By three months after the initial dose, the patient’s improving clinical symptoms had plateaued and disease progression began. The patient was re-treated with a higher dose of GD2-CART delivered ICV. The patient experienced minimal AEs, which did not require intervention. Within a week, the patient experienced improvements on one side of the body, but functions on the other side progressively worsened. After data cutoff, the patient received one more infusion, but her disease continued to progress and she died 7 months after the first infusion.

The fourth patient in this trial was a 25-year-old female with spinal DMG. After enrollment and during the cell manufacturing stage, the patient experienced rapid tumor progression, tumor spreading, and dramatic worsening of symptoms and quality of life. An emergency duraplasty was performed, and the patient was treated with corticosteroids. Despite no longer meeting the criteria for this study, the patient was given an IV infusion of GD2-CART on a single-patient compassionate use eIND. The patient experienced serious, but manageable AEs. Despite rapid tumor progression prior to treatment, many of the patient’s symptoms improved, and imaging showed over 90% reduction in spinal cord tumor volume by day 47, though brain metastasis did not improve. By day 75, the patient’s brain and spinal cord tumors had progressed. The bulkiest tumor in the brain was partially resected, and while the tumor sample showed robust GD2 expression, few infiltrating T cells and only minimal levels of GD2-CAR T cells (by qPCR) were found.

Following the administration of a second dose of G2D-CART, delivered ICV, this patient again experienced serious, but manageable AEs, including encephalopathy. Again, tumor regression was observed, with an over 80% decrease in spinal cord tumor volume, along with reduction in select areas of brain disease. Unfortunately, clinical improvement was not observed with this dose, and within two months, the spinal and brain disease progressed. The patient passed away 11 months after the first dose.

Samples of serum and CSF taken from these patients throughout the course of treatment showed that in all patients, following IV or ICV delivery, CAR T cells expanded and LDH levels increased, consistent with increased inflammation. At times of peak inflammation, more cell-free tumor DNA and more CAR T cells were detected in CSF in evaluable patients.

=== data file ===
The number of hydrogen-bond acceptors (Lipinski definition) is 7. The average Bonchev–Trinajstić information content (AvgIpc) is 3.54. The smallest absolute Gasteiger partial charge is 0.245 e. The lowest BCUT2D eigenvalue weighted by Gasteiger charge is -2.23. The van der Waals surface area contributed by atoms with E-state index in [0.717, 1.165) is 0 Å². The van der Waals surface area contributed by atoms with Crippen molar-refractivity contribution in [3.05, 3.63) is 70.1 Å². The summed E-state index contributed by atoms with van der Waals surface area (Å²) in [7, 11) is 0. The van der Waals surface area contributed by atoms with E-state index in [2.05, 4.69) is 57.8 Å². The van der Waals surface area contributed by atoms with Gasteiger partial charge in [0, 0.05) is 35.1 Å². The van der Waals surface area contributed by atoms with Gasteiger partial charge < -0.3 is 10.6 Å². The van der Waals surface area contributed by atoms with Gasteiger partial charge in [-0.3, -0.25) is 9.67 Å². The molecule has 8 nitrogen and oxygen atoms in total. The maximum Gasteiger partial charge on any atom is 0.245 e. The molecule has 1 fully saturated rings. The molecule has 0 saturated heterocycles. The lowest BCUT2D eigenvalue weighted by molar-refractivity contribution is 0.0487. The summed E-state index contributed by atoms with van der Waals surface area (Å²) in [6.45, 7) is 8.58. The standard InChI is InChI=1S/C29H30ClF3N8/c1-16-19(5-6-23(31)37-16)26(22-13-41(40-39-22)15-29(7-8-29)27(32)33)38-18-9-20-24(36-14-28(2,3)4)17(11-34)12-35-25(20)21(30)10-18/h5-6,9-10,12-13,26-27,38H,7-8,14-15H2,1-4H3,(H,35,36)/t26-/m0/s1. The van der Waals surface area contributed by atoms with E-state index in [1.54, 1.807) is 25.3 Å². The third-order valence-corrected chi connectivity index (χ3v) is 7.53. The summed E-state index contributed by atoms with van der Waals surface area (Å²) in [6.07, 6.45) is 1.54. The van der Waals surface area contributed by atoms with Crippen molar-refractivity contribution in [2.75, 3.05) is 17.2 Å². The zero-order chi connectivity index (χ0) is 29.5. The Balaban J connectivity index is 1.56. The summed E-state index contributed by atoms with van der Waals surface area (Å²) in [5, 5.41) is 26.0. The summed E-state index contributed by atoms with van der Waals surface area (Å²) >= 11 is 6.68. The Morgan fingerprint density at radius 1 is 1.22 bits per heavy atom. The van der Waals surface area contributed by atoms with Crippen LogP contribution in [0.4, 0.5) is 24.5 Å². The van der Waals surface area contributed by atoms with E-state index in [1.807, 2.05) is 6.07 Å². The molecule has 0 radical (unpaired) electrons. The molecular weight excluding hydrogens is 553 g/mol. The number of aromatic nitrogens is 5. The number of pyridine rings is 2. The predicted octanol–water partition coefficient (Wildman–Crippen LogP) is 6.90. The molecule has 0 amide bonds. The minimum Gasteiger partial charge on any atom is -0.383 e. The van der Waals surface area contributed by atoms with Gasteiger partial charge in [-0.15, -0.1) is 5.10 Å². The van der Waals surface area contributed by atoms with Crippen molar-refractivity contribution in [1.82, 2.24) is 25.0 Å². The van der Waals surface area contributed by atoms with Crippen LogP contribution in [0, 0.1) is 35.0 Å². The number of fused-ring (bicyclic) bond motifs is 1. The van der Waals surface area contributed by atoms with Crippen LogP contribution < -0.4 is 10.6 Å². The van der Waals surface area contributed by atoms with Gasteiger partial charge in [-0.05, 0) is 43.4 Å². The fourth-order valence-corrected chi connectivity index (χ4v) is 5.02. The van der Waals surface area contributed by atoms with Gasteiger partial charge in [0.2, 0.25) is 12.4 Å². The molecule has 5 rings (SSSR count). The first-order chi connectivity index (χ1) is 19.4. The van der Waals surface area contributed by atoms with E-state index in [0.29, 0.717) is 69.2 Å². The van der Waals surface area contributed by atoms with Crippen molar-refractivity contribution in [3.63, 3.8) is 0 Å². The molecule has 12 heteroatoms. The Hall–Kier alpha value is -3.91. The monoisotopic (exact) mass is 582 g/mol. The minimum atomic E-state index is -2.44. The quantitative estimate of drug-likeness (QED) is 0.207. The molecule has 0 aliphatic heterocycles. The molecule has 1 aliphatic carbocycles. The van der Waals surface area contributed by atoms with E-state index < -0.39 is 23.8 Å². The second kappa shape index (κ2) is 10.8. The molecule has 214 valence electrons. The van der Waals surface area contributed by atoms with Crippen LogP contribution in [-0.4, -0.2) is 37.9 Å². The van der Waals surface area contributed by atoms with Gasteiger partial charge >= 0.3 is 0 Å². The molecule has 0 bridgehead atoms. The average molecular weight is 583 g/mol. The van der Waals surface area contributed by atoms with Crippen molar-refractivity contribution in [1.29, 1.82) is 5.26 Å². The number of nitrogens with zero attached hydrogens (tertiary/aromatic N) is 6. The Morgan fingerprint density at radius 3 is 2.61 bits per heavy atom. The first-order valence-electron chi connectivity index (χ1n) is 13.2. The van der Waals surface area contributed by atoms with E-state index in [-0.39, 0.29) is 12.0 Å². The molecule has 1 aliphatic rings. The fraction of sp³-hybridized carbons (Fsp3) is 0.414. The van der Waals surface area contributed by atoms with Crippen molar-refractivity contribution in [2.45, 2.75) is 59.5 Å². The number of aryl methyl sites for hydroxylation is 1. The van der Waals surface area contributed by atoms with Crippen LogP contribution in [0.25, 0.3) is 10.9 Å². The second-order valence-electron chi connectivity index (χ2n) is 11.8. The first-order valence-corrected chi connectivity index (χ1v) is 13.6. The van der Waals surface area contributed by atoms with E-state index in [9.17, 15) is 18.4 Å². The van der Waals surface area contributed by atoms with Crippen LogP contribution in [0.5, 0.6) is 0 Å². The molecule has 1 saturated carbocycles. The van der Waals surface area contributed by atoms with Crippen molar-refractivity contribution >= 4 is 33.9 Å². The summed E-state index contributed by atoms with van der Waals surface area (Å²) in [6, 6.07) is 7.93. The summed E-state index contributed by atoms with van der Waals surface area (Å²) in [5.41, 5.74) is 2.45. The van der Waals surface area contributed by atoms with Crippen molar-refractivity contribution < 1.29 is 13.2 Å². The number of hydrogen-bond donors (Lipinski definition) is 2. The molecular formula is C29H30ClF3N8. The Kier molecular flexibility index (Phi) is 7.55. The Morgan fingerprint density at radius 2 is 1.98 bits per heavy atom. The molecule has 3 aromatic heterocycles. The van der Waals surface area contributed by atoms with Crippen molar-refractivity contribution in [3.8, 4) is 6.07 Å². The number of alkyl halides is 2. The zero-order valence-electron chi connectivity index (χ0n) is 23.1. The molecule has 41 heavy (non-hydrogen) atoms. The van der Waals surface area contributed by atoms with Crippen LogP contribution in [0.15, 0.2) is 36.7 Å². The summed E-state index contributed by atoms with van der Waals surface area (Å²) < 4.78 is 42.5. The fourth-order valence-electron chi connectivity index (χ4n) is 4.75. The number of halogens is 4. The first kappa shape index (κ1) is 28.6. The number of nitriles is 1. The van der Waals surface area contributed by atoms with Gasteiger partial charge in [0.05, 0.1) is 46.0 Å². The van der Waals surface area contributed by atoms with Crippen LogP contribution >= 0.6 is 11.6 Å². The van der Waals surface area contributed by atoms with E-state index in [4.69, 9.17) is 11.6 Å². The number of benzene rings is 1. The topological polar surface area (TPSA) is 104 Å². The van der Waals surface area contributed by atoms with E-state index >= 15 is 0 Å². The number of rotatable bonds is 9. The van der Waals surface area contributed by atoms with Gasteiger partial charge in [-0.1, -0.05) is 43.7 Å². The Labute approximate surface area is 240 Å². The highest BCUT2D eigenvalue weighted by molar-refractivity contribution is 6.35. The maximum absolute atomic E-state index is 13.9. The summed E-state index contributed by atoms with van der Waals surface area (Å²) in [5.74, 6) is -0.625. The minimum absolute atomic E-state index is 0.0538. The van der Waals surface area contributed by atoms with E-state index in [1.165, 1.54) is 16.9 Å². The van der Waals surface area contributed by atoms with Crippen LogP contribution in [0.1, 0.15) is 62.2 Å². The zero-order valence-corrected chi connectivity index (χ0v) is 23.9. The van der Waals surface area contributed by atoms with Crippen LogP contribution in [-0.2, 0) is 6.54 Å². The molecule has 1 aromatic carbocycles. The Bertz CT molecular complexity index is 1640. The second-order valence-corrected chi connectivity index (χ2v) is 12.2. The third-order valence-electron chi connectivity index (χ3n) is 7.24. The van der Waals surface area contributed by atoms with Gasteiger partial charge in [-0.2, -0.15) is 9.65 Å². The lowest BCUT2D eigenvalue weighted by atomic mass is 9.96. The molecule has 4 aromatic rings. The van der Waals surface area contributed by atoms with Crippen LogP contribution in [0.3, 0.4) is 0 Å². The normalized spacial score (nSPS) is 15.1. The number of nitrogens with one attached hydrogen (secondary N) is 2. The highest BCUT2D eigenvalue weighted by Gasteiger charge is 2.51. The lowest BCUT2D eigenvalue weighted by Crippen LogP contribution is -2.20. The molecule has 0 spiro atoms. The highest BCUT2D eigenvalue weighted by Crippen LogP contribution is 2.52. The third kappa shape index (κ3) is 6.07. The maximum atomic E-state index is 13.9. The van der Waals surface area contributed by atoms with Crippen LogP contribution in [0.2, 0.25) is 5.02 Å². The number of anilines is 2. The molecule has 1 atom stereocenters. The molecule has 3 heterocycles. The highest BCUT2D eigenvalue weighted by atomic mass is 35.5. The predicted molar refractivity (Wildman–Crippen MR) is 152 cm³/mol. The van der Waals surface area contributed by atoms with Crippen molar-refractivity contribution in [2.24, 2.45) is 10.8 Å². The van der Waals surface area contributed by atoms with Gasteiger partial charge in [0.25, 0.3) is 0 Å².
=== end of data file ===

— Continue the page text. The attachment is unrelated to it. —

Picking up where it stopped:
Comparing IV and ICV administration, the researchers found that inflammatory cytokines were higher in the CSF following ICV delivery, while they were higher in serum following IV delivery. This is consistent with more severe AEs observed following IV doses. In one evaluable patient, more CAR T cells were present in the CSF following ICV versus IV administration. The researchers also identified a population of myeloid cells with an immune-activating signature in CSF during peak inflammation following ICV, while immunosuppressive myeloid subpopulations dominated in the CSF following IV administration. Further, increased Tregs were identified in CSF after IV versus ICV CAR T cell administration.

Overall, this early clinical data shows promise for the use of GD2-CART to treat pediatric and young patients with H3K27M-mutated DMGs, and provides early insight into how to improve this treatment protocol. This trial will continue on with additional patients, advised by the experiences and results observed in these early participants.

Write-up and image by Lauren Hitchings

Meet the researcher

This week, first co-authors Robbie Majzner and Sneha Ramakrishna answered our questions.

From left to right: Crystal Mackall, Sneha Ramakrishna, Robbie Majzner, and Michelle Monje.

What prompted you to tackle this research question?
RM: As pediatric oncologists, DIPG/DMG is the absolute worst diagnosis we deliver to families. There is no cure for this universally fatal disease, and few or no active therapies. Families are left to grapple with the diagnosis and watch their child suffer and ultimately die from this awful disease. So when in 2018, we found that GD2, a well known target in pediatric oncology, is highly expressed on DIPG, and that GD2 CAR T cells are highly active in mouse models, we decided to bring this to the clinic as quickly as possible. We were in the fortunate position that we were already planning trials using a GD2 CAR for other childhood cancers, as several groups before us, including those at Baylor and University College London, had shown that GD2 CAR T cells were safe in humans. So we fortunately were able to significantly speed up the process.